May is the month of beginnings, and beauty, and beatitude. It has always been this way. The obvious reason unfolds outside the window: fresh leaves, plum blossoms, grass stretching toward the sun. May’s attributes are too long to list – the lilac, with its heady fragrance; bobbing red tulips; rhododendrons and apple blossoms and flowering pear, on and on, but May rests in the simple and subtle as well. The unfolding of a petal; the maple leaf that, unfurled, hangs low in its newness, as though weighted down by dew.
I remember discovering Emerson and Whitman in May, their birth months, but maybe I am exaggerating. I read them in June and July and August too, but nothing quite compared to lying on the grass with Leaves of Grass in my lap, or leafing through Emerson’s essays under a canopy of new leaves.
I have been considering my life as a sort of natural history. To that end I recently combed through my journals and transcribed all the natural description, hoping to find some magical moment when the atmospheric became symbolic, when I saw the world as metaphor, as Thoreau did in Walden. And I found some Mays that were dark and rainy, and some even stormy; but mostly May overpowered me with her perfume, her explosions of color, her possibility.
Dusky sky is heavy with overpowering scents of apple blossoms, lilacs, forsythias, I wrote one year, noting the soft, syrupy air, a few days later finding springtime lushness, fragile, delicate flowers, the cherry, dogwood and elm. Finally, I decided, Moderation is heady enough.
May has many meanings. It is a word of permission. Yes, you may walk out into the world now, feel grass on your bare feet, follow the bees’ buzz. My old Webster’s describes the verb as “liberty; opportunity; permission; possibility.” May is a door ajar, a reopened ice-cream stand, a forest path.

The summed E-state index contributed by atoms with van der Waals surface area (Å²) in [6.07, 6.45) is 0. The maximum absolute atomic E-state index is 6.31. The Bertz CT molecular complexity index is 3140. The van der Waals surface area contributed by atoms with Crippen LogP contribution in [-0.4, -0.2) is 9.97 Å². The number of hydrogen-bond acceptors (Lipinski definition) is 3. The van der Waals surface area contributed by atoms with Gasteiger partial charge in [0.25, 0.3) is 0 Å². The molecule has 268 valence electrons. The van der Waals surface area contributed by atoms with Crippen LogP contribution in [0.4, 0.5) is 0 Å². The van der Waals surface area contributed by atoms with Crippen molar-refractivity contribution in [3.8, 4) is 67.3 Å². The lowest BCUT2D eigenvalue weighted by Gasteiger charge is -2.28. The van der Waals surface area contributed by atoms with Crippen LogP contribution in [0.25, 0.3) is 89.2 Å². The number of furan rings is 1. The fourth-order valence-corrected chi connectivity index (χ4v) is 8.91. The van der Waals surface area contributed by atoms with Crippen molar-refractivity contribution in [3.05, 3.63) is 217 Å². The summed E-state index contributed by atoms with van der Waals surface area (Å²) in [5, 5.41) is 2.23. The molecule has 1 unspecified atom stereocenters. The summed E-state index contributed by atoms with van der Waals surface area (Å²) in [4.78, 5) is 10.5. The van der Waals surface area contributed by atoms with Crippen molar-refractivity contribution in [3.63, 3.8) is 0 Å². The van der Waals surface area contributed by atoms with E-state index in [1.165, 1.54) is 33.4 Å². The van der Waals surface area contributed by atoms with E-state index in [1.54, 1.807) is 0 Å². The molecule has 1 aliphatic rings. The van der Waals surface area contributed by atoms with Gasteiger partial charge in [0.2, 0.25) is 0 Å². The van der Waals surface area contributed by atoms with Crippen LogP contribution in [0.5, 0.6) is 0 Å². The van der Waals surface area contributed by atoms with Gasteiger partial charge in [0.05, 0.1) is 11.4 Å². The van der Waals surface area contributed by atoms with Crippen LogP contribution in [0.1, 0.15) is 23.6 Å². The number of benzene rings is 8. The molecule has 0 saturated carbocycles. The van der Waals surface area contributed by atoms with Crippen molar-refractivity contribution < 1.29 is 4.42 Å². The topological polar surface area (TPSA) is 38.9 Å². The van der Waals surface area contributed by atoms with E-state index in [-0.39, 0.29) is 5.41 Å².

In its most archaic meaning, May was a substitute for maiden. It is a woman’s name, and I gave it to the grandmother in my first novel, Roberta’s Woods: May, so like Mary, my real grandmother’s name, and a tribute to her.
The name derives from the Roman goddess Maia, who fathered a son by Zeus. One of the seven sisters (the Pleiades that appear in May’s night sky), she is Arcadian, a mountain nymph, which is why May seems like a sylvan month, of forest glades and dirt paths and greening meadows; not a month of the sea, it is more green than blue, more earth than water.
June was cluttered with holidays, bookended by my sister Andi’s birthday on the fifth and my grandmother’s on the 30th, with Father’s Day in between. June was graduations and end-of-year picnics and trips to the beach. Summer already seemed too short, demanding lists and plans to capture it all.
But May had only Memorial Day. I would accompany my grandmother to the cemetery, bringing our potted plants of geranium and pansy and petunia. Along the grassy lanes, she would stop at my sister Mary Jane’s grave, weeping for the granddaughter gone too soon, and that of her own daughter Sylvia, the baby who never grew up. I would feel tugged between the pull of Mays past and the lush explosion of the present, with its intoxicating lilacs and fresh-cut grass, my attention divided between my grandmother’s gentle sniffling and the shirtless boy pushing a lawn mower.
Let April be cruel, with Eliot’s evocative rains, and October stun us with fruitful Keatsian displays, but May in her quiet way always gets to me. May is the anticipation of summer, rather than its sandy, gritty, sun-blistering reality. May is the reality of spring, which never disappoints, even under cloud. May is the romantic poets of England – Wordsworth’s “splendor in the grass” – and their transgressive American counterparts – Whitman’s “spear of summer grass,” what the child demanded to be defined, what the poet could only guess at.
Like moderation, each May is heady enough, more than enough, for one soul to experience in a lifetime.